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Shell drill rig aground off Kodiak, appears to be intact

  • Author: Lisa Demer
  • Updated: September 28, 2016
  • Published January 1, 2013

Note: We've posted an updated story on the grounding of the Kulluk here.

Read more here:

The crisis with Royal Dutch Shell's mobile offshore drilling rig, the Kulluk, remained unresolved as of Tuesday afternoon, more than 17 hours after it grounded south of Kodiak Island in a wicked Gulf of Alaska storm. The rig appears intact and is not moving closer to land, according to leaders of a command team that includes Shell, its contractors, the U.S. Coast Guard and the state of Alaska.

Capt. Paul Mehler, the top Coast Guard commander in Anchorage, said crews launched a C-130 as well as a helicopter early Tuesday for initial assessments of the scene.

Salvaging of the abandoned Kulluk, which broke loose of at least five tows over five days, is a top priority, he said.

A big concern is the fuel on board, which Mehler described as roughly 143,000 gallons of diesel fuel and 12,000 gallons of "other petroleum products."

"The results of these overflights right now are showing us that the Kulluk is sound. There is no sign of a breach of the hull. There is no sign of a release of any product," Mehler said.

And, he said, "the Kulluk herself seems to be stable. In other words, it is not moving. Aground, but not moving. Important difference."

That will help salvage crews, who have been stymied by a storm with winds gusting to 70 mph and 50-foot seas.

The press briefing lasted only about 30 minutes and a Shell spokesman who moderated it allowed only four questions. But when a Daily News reporter protested, the command group agreed to answer more questions at 5 p.m.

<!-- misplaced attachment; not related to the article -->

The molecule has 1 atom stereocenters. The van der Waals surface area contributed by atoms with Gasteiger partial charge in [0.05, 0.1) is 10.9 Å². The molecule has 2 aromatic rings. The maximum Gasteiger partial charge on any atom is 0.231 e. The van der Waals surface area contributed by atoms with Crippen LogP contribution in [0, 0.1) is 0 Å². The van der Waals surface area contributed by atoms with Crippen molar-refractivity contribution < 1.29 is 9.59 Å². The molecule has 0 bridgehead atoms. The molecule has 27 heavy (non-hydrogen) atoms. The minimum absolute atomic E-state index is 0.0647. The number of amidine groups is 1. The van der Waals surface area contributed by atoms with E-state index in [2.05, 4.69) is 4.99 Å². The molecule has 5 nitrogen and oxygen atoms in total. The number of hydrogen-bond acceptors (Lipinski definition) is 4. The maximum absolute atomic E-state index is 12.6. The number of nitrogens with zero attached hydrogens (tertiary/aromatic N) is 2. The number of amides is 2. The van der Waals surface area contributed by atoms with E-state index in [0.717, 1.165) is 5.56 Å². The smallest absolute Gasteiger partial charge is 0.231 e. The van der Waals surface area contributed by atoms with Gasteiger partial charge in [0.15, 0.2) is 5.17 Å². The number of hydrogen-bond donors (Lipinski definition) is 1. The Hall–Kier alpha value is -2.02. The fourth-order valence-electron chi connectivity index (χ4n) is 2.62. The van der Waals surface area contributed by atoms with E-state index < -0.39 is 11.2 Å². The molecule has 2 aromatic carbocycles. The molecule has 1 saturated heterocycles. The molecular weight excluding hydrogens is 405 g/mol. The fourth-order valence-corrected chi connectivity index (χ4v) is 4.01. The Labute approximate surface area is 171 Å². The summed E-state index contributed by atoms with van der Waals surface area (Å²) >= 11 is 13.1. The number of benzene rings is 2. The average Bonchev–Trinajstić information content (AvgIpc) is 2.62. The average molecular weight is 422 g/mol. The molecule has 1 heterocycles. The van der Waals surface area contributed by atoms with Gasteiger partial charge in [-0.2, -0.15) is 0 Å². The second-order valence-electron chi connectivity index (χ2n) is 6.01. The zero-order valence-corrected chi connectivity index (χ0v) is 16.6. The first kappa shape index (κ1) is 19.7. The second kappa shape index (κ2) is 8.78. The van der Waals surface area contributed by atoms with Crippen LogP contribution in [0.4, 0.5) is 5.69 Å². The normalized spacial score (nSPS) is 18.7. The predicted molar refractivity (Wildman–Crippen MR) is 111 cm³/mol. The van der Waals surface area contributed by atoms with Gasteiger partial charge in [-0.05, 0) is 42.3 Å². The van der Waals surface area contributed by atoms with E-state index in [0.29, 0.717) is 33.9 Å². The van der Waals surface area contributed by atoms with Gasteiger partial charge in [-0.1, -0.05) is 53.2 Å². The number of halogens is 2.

The Kulluk response team has swelled from earlier reports of 250 people to some 500 people, counting crews aboard vessels at the scene who weren't included in earlier tallies. And there's "many more coming," Mehler said.

The command headquarters are at the Anchorage Marriott Downtown but a staging area is set up in the city of Kodiak harbor, according to the DEC.

The rig grounded just before 9 p.m. Monday about 500 feet offshore the southeast edge of Sitkalidak Island between the north edge of Ocean Bay and Partition Cove, the command group said. The shoreline is mixed sand and gravel beaches, and the rig, with a draft of 41 feet, may have hit rocks in water 32 to 48 feet deep.

Sean Churchfield, Shell's operations manager for Alaska, told reporters three people have suffered minor injuries but all were back on duty.

"The Kulluk is upright, rocking with a slow motion, but stable," he said. A Coast Guard photoand video from the scene shows huge waves crashing on the big rig.

There's no sign of injury to endangered and threatened species, included Steller sea lions, Steller eiders and Southwest sea otters, that live in the area, or harm to other wildlife, the DEC's Steven Russell said.

Officials are working with tribal and local leaders and are trying to determine specifically who owns the nearby land. The area is uninhabited but the village of Old Harbor is nearby. The Old Harbor Native Corporation is the primary landowner in the area and the village of Old Harbor also owns some land, Russell said.

The 266-foot-diameter Kulluk is one of two Shell drilling rigs used this year for exploratory drilling offshore in the Beaufort and Chukchi seas and it was the Kulluk that Shell was most proud of. Shell bought the 1983 rig in 2005 and invested $292 million in upgrades in upgrades for the Alaska Arctic, the company says.

Churchfield told reporters he didn't know the total amount of money Shell had invested in the rig.

Kulluk left a Shell staging area in Dutch Harbor on Dec. 21 for a long, slow transit across the Gulf of Alaska then south to a shipyard near Seattle for off-season maintenance. While no big storm was forecast when it left, the slow pace means Shell and its Noble Drilling Co. crew didn't know what they might encounter along the way.

The troubles started Thursday night when the tow buckle attaching it to a specially built Shell-contracted vessel, the massive 360-foot-long Aiviq, suffered a mechanical failure. The $200 million Aiviq is owned by Edison Chouest, a Louisiana-based marine company. The Aiviq then lost power to all four engines and though they were repaired and restarted, repeated efforts to secure the Kulluk to various ships failed.

Reach Lisa Demer at or 257-4390.


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